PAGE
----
Such challenges require believers to grasp and explain persuasively the biblical view of humankind’s role on earth, including the role of work and technology. Technology is not inherently bad. It assists us in fighting the immediate effects of the Curse. For instance, medical technology helps to cure diseases and innovate treatments leading to longer, healthier lives. Agricultural technology helps us fight against the “thorns and thistles” that make it so hard to produce enough food for a growing world population.
Technology, whatever form it takes, exists because God has created us in his image and given us amazing reasoning and problem-solving abilities. This is apparent from the beginning of mankind. Humans have always solved problems by innovation and creativity, even when they don’t give credit to the Creator who gave them the gifts to make this possible.
God has also charged human beings with the task of ruling over his creation (Genesis 1:28). In a fallen world, this requires creativity and problem solving. STEM (Science, Technology, Engineering, and Mathematics) has become a very successful way for mankind to collaborate and tackle some of the problems that plague our world.
AI was designed to help solve problems, too. But what if AI becomes just as good as—or better than—us at innovation, creativity, and problem solving? Does this mean, as some AI researchers argue, that we can overcome the roles and limits God has placed on humans? In a world increasingly dominated by intelligent machines, Christians need to be able to put them into biblical perspective.
Here are some fundamentals. First, as amazing as what AI can do is, our current technology allows us to make only “savants,” machines that are really good at one thing. Humans, by contrast, can master many things, from tying our shoes to cooking an omelet to solving complex math equations. The best AI hardly comes close to the incredible creativity and design of any human, and it’s an open question whether AI can ever become what its prophets claim.
Second, when we make AI, we are basically copying our Creator. He has made us in his very image (Genesis 1:27), and we are making AI in our image. It’s really nothing short of biomimicry—copying the Creator’s design of the brain and its learning patterns with our technology. This doesn’t lessen our value or uniqueness in God’s scheme. As we create AI that can learn and innovate, we are highlighting our own intelligence, which points back to the infinitely vaster intelligence of the Designer who made us.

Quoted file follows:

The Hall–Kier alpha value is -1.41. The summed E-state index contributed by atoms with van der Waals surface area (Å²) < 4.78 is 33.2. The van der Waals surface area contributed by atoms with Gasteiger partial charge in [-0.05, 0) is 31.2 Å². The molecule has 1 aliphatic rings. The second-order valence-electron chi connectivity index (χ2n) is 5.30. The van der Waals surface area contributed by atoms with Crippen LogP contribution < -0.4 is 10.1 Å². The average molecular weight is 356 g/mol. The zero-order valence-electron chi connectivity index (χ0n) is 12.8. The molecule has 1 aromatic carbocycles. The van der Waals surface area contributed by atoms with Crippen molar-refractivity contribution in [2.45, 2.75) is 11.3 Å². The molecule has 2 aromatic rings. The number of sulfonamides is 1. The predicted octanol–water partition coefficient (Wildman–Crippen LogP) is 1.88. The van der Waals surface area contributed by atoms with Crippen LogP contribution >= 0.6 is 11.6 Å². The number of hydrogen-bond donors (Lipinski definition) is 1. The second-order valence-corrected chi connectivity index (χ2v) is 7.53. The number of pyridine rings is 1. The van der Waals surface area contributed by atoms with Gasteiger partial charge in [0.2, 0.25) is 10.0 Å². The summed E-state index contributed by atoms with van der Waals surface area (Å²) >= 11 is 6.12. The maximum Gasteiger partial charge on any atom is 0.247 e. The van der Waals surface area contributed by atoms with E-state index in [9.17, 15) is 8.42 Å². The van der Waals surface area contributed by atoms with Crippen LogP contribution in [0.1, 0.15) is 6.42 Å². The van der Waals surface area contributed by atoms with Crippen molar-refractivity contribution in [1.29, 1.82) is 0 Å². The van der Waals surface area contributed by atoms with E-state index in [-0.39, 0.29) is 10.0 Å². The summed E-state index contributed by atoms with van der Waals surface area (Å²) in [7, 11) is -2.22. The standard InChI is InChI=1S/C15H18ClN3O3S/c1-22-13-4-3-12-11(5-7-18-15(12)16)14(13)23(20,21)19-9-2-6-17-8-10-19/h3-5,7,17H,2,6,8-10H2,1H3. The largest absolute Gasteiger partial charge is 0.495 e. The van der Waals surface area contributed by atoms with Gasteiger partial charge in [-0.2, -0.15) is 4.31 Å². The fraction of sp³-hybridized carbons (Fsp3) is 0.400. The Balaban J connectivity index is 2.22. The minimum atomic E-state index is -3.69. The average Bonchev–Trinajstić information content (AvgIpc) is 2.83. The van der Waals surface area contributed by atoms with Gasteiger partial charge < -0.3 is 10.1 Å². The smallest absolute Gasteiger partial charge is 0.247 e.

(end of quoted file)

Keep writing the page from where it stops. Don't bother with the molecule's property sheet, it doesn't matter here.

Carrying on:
As AI seems to sweep past us in “intelligence,” including the ability to innovate, learn, solve problems, and perform some of the most valued work in society, many of us will be driven to question our sense of purpose and value. That’s a good thing. Rebellious humans who want to “make a name for themselves,” as they did at the Tower of Babel, as their primary purpose and goal in life, will realize that our significance and value doesn’t rest on what we can do better than anyone (or anything) else.
Our intellect is not what makes us unique and sets us apart from the rest of God’s creation. We are not human because we reason—that’s not what gives us value.
Our intellect is not what makes us
unique and sets us apart from the rest
of God’s creation. (After all, angels
surpass us in every way, too.) We are
not human because we reason—that’s
not what gives us value. What gives
us value and sets us apart as human is
revealed in Genesis 1:27: “
So God created
man in his own image.” We are
unique because we—unlike the plants,
animals, and AI—are image bearers of
the King of kings. Our role is to take
the lead in praising him for all that he
does and makes possible.
Most of all, we know that we are of infinite value because God sent his Son, Jesus Christ, to earth to die in our place that we may be forgiven and find life and meaning in him. And that’s something AI robots and computers will never understand or experience.
How Does Our Brain Compare to a Supercomputer?
|Weight||Space||Processor Speed||Energy Efficiency||Multitasking|
|1/6 basketball (80 cubic inches or 1,300 cm3)||Up to 1,000,000 trillion operations per second||20 watts||Performs all conscious and subconscious activity simultaneously, including processing all sensory input (billions of sensory cells) and supervising body functions (breathing, heartbeat, etc.).|
|150 tons||Basketball court (cabinets over 4,350 square feet, or 400 m2)||93,000 trillion operations per second||10 million watts||Performs one task at a time.
(Of course it can do lots of tasks quickly but not simultaneously.)